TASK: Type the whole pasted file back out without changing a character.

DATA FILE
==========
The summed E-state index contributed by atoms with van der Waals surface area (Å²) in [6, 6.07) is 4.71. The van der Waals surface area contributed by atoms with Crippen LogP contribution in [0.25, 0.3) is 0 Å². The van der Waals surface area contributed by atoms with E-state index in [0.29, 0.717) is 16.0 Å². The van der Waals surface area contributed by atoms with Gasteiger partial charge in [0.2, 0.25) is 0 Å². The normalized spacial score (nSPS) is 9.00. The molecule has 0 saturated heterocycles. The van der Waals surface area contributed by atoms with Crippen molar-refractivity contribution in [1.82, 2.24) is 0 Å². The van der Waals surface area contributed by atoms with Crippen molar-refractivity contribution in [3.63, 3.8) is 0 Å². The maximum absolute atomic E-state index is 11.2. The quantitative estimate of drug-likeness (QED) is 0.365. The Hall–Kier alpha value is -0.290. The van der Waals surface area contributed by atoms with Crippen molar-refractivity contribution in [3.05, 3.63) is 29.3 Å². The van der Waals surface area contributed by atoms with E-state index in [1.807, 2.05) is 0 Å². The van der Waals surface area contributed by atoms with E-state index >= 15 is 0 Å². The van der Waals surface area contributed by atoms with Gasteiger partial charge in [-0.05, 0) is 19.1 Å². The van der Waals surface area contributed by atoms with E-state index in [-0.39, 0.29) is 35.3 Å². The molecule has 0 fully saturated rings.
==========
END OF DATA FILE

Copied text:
The summed E-state index contributed by atoms with van der Waals surface area (Å²) in [6, 6.07) is 4.71. The van der Waals surface area contributed by atoms with Crippen LogP contribution in [0.25, 0.3) is 0 Å². The van der Waals surface area contributed by atoms with E-state index in [0.29, 0.717) is 16.0 Å². The van der Waals surface area contributed by atoms with Gasteiger partial charge in [0.2, 0.25) is 0 Å². The normalized spacial score (nSPS) is 9.00. The molecule has 0 saturated heterocycles. The van der Waals surface area contributed by atoms with Crippen molar-refractivity contribution in [1.82, 2.24) is 0 Å². The van der Waals surface area contributed by atoms with Crippen molar-refractivity contribution in [3.63, 3.8) is 0 Å². The maximum absolute atomic E-state index is 11.2. The quantitative estimate of drug-likeness (QED) is 0.365. The Hall–Kier alpha value is -0.290. The van der Waals surface area contributed by atoms with Crippen molar-refractivity contribution in [3.05, 3.63) is 29.3 Å². The van der Waals surface area contributed by atoms with E-state index in [1.807, 2.05) is 0 Å². The van der Waals surface area contributed by atoms with E-state index >= 15 is 0 Å². The van der Waals surface area contributed by atoms with Gasteiger partial charge in [-0.05, 0) is 19.1 Å². The van der Waals surface area contributed by atoms with E-state index in [-0.39, 0.29) is 35.3 Å². The molecule has 0 fully saturated rings.